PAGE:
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High Spirits’ Guide to Gin

Most of us love a good gin and tonic, but there’s so much to learn about this historic spirit. With World Gin Day coming up in June, we felt this was the perfect time to delve into the exciting (and somewhat surprising!) history of gin, as well as mentioning some of the best gin cocktails you can enjoy with us at High Spirits. 


What is Gin Made From?

Often thought of as the greatest clear spirit, the discernible flavour of gin comes from juniper, supported by other Botanics, such as coriander, cassia, liquorice or other herbs. The documented history of juniper-flavoured spirits goes back hundreds of years, but today gin has become a very trendy drink, distilled using different spices, leaves, fruits and flowers, to create a variety of flavours from spiced gin to sweeter flavours. 

The Gin Craze

Gin rose to popularity in England in the late 1600s, when King William III heavily taxed French wine and Cognac and instituted The Corn Laws, which provided tax breaks on spirit production. This essentially led to a period dubbed the ‘Gin Craze’, where a pint of gin became cheaper than a pint of beer. Gin distillation became a free-for-all, with things like sulphuric acid and sawdust going into the mix, leading to numerous issues including deaths, negligence and insanity. By the 18th century, gin was, by and large, the most vilified spirit. The Gin Act 1751 was brought into force to crack down on spirit consumption, raising taxes and fees for retails and making licences more difficult to come by. Beer became cheaper than gin again for the first time in over a century. 

Birth of the Gin and Tonic

Things started to look up for the gin scene in the 1830s. During the colonization of India by the British, masses of people were affected by malaria. Luckily, they quickly found a cure: an infusion of chinchona bark, which would later evolve into our well-known tonic water. The only problem was that chinchona bark was that it tasted disgusting, so as a way of making it drinkable, a little gin and lime juice were added – creating the legendary Gin & Tonic. ​​To preserve the limes, cordials were made and a lime cordial and gin were inevitably combined (hello, Gimlet).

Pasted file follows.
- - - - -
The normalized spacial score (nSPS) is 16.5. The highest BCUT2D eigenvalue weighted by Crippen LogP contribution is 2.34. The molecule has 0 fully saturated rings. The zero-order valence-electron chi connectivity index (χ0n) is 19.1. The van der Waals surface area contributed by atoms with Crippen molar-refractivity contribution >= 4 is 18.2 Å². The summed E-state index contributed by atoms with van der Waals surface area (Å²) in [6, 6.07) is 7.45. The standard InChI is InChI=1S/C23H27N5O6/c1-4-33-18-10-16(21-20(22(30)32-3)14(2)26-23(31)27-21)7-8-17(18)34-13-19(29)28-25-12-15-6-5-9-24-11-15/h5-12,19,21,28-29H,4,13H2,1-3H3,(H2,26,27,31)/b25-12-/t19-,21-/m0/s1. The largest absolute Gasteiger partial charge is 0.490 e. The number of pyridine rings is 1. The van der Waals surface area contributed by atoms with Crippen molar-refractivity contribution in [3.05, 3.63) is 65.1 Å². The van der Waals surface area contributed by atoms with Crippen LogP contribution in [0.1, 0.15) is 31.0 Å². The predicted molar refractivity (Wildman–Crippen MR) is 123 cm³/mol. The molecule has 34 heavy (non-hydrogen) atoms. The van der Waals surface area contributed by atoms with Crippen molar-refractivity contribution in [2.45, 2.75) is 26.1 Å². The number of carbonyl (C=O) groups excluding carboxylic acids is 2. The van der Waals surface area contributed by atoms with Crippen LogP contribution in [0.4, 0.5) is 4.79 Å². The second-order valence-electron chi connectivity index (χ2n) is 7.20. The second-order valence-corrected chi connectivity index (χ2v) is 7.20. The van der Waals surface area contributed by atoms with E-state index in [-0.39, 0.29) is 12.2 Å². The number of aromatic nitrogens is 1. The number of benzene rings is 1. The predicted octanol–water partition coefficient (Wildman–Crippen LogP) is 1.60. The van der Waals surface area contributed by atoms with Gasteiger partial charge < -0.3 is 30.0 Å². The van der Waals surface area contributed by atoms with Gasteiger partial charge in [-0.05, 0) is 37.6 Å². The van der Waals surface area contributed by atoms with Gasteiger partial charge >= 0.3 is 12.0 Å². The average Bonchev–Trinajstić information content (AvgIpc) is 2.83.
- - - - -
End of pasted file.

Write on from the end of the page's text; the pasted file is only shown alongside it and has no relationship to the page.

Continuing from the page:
The Gin Trend of Today

Things really calmed down in the latter half of the 20th century, but in 2008, after years of lobbying, Sipsmith was granted England’s first official gin distiller’s license since 1820. Gin consumption is no longer deadly or mania-inducing but has been embraced as a cult and craft cocktail ingredient. Many brands are now celebrating modern techniques while paying homage to the spirit’s illustrious history. 


High Spirits Top Gin Cocktail Picks:

Tom Collins

A possible story behind the name Tom Collins comes from a 1874 hoax, in which people of the United States (New York in particular) would convince others that a mysterious, non-existent ‘Tom Collins’ was talking about them behind their back. Made using Broker’s London Dry Gin, Tom Collin’s is a classic citrusy, fizzy and refreshing drink with a note of mystery about it.

Ramos Gin Fizz

Two wrongs don’t make a right, but this is the exception. Gin, lemon and lime with cream – trust us, it’s good. In fact, when it was created in 1888, Ramos Gin Fizz become so popular that it needed at least 20 bartenders working solely on the cocktail in Henry C. Ramos’s bar, where it was exclusively served. Henry didn’t reveal the recipe until he died, which is how we have managed to bring it to our drinkers at High Spirits!

Raspberry & Rhubarb Spritz

Looking for something fruity? Look no further than our raspberry and rhubarb spritz, which has a true taste of summertime. Topped with prosecco, this is the perfect tipple to sip in the sunshine. 


Come and visit us at High Spirits, Reading, to give our gin cocktails a try! With a mix of artisan spirits and local ingredients, you won’t find cocktails like ours anywhere else. Plus, did we mention that Happy Hour runs 5-7pm or 12-1am daily? Enjoy 2-for-£12 across all cocktails!

We can’t wait to see you soon!